Credit unions to come in from the cold
An overhaul of legislation should offer more people the chance to avoid high-cost payday loans
Sunday 08 January 2012
There is probably one within walking distance of your home. Your friends and relatives could have money deposited with one. But it's one of the financial services industries best kept secrets. What is it? The local credit union.
Credit unions have been around since the early 1980s and there are hundreds across the UK. Some are one man and his dog operations, others are comparable to small building societies with strong local roots. But with close to a million members across the UK the credit union movement is not to be sniffed at.
Unions are in effect financial co-operatives, akin to a building or friendly society, where members' deposits are lent to other members at reasonable interest rates.
From tomorrow, a radical overhaul of the legislation governing credit unions comes into force, which will allow them to compete for business on a more level playing field with the banks and building societies.
"The rules governing our industry have always been quite restrictive. For instance, unions only took people and business from there own strict catchment area, which restricted the number of potential customers and was a real disincentive for businesses with offices in different locations," says Mark Lyonett, the chief executive of the Association of British Credit Unions.
Credit unions were also barred from paying interest on savings. Instead, they would get to the end of a financial year and declare a dividend – or not – for members with money on deposit.
"From Monday, credit unions will be able to promise a rate of return to savers in advance," says Mr Lyonett. "This will mean people can be sure of what they will get rather than having to wait for a dividend to be decided. This should help attract more sophisticated savers and we hope that some rates will be competitive. For instance, the Glasgow credit union was able to pay a dividend of 3.25 per cent last year. That compares very favourably with the average rate of return on a bank or building society deposit account – reckoned to be 0.7 per cent by Moneyfacts."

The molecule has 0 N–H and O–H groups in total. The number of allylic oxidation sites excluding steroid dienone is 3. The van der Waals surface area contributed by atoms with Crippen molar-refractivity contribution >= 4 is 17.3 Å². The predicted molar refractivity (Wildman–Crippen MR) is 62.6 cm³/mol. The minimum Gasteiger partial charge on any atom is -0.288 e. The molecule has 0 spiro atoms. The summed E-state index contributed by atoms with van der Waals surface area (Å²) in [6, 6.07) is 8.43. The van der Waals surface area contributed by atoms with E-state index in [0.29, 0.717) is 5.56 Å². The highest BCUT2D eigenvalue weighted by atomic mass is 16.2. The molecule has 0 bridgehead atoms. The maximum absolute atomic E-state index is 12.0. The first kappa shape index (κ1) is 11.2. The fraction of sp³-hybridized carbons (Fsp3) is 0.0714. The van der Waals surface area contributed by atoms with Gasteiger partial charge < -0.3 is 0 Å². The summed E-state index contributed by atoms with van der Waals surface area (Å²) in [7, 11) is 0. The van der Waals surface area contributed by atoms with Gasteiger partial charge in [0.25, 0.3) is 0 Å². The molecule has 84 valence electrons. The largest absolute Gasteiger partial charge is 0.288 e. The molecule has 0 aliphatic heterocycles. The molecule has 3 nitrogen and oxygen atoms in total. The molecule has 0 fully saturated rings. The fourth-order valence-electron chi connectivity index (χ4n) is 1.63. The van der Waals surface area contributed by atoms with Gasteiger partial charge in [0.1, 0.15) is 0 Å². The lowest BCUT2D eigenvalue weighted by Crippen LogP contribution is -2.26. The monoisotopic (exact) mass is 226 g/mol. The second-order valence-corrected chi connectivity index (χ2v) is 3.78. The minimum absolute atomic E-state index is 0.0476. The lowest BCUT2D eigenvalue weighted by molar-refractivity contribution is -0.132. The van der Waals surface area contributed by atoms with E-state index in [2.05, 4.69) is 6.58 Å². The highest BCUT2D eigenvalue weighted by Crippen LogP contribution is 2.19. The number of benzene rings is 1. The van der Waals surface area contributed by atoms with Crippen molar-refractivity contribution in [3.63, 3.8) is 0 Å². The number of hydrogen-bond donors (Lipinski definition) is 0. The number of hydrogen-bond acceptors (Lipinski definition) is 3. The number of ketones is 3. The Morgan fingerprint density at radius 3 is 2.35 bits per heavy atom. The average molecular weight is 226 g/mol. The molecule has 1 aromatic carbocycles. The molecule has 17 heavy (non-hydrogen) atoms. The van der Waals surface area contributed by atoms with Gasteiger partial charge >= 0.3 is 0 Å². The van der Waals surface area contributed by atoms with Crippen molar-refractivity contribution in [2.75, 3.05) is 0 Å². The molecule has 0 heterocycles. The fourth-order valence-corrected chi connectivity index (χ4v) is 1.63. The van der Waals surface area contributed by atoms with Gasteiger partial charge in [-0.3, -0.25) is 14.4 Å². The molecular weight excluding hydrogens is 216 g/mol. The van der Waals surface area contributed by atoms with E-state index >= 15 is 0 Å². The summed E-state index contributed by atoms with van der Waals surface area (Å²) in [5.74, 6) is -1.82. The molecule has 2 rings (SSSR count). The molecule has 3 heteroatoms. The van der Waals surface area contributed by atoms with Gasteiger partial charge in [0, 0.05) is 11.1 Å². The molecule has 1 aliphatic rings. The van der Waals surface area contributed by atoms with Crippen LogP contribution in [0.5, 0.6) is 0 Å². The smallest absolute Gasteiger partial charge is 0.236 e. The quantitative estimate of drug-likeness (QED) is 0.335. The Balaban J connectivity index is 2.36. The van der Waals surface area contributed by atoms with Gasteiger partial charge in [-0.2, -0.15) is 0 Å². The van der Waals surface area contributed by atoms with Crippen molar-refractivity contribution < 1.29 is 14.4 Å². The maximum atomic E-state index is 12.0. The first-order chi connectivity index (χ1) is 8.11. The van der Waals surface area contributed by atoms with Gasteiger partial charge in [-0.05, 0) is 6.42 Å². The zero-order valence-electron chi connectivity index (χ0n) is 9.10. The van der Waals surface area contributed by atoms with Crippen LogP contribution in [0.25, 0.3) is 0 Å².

What's more, it seems many credit unions are moving into personal banking with 30 offering current accounts. Some of the largest institutions are even venturing into home loans.
But, as with all parts of the financial services industry these have been a very difficult past few years for credit unions. Figures from the Financial Services Compensation Scheme – which guarantees deposits when financial institutions go bust – shows that since 2007, the start of the credit crunch, 38 unions have gone to the wall. Going back to 2001, the FSCS has dealt with more than 60 credit unions, compensating more than 33,000 members close to £6m: